Hayabusa surveyed the asteroid surface from a distance of about 20 km, the “gate position”. After this the spacecraft moved closer to the surface (the “home position”), and then approached the asteroid for a series of soft landings and for the collection of samples at a safe site. Autonomous optical navigation was employed extensively during this period because the long communication delay prohibits Earth-based real-time commanding. At the second Hayabusa touchdown with its deployable collection horn, the spacecraft was programmed to fire tiny projectiles at the surface and then collect the resulting spray. Some tiny specks were collected by the spacecraft for analysis back on Earth.
Hayabusa carried a tiny mini-lander – weighing only 591 g, and approximately 10 cm tall by 12 cm in diameter – named “MINERVA” (short for MIcro/Nano Experimental Robot Vehicle for Asteroid). Unfortunately, an error during deployment resulted in the craft’s failure.
This solar-powered vehicle was designed to take advantage of Itokawa’s very low gravity by using an internal flywheel assembly to hop across the surface of the asteroid, relaying images from its cameras to Hayabusa whenever the two spacecraft were in sight of one another.
MINERVA was deployed on 12 November 2005. The lander release command was sent from Earth, but before the command could arrive, Hayabusa‘s altimeter measured its distance from Itokawa to be 44 m and thus started an automatic altitude keeping sequence. As a result, when the MINERVA release command arrived, MINERVA was released while the probe was ascending and at a higher altitude than intended, so that it escaped Itokawa’s gravitational pull and tumbled into space.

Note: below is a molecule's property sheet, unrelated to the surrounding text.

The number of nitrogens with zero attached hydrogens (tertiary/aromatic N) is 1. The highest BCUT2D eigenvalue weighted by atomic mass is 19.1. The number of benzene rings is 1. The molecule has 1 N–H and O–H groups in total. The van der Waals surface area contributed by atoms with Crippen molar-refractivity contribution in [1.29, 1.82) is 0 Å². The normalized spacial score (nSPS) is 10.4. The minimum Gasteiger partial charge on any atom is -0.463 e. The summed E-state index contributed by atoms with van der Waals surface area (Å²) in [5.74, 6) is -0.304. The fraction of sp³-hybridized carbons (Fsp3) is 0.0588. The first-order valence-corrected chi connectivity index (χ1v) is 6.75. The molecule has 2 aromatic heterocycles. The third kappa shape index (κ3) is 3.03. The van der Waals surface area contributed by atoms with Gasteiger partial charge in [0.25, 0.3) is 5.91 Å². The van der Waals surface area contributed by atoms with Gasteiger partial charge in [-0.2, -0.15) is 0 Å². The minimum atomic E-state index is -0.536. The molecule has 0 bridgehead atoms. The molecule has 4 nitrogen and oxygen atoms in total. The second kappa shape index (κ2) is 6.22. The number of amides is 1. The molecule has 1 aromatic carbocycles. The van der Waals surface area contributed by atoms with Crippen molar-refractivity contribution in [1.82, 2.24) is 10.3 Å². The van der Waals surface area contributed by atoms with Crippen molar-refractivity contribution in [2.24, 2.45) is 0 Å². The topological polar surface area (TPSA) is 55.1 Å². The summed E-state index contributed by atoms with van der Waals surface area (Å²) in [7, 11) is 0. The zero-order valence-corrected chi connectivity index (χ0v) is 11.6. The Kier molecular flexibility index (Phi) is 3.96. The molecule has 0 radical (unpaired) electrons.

Had it been successful, MINERVA would have been the first space hopper to see action. Instead it joins ranks with the hopper carried on the failed Phobos 2 mission, which also never saw use.
“Hayabusa not only gathered samples but also observed the asteroid with various scientific devices and measures. For that purpose, it was equipped with Telescopic Wide-View Cameras, Light Detection and Ranging, as well as with a Near Infrared Spectrometer. Hayabusa also emploedy a hopping robot, which moved around on the asteroid’s surface.” said Junichiro Kawaguchi
Scientists’ current understanding of asteroids depends greatly on meteorite samples, but it is very difficult to match up meteorite samples with the exact asteroids from which they came. Hayabusa would solve this problem by bringing back pristine samples from a specific, well-characterized asteroid. Accordingly, Hayabusa “will bridge the gap between ground observation data of asteroids and laboratory analysis of meteorite and cosmic dust collections,” says mission scientist Hajime Yano. In comparing the data from the onboard instruments of the Hayabusa with the data from the NEAR Shoemaker mission will put the knowledge on a wider level.
The Hayabusa mission has a very deep engineering importance for JAXA. It allows JAXA to further test its technologies in the fields of ion engines, autonomous and optical navigation, deep space communication, and close movement on objects with low gravity among others. Second, since it was the first-ever preplanned soft contact with the surface of an asteroid (the NEAR Shoemaker landing on 433 Eros was not preplanned) it has enormous influence on further asteroid missions.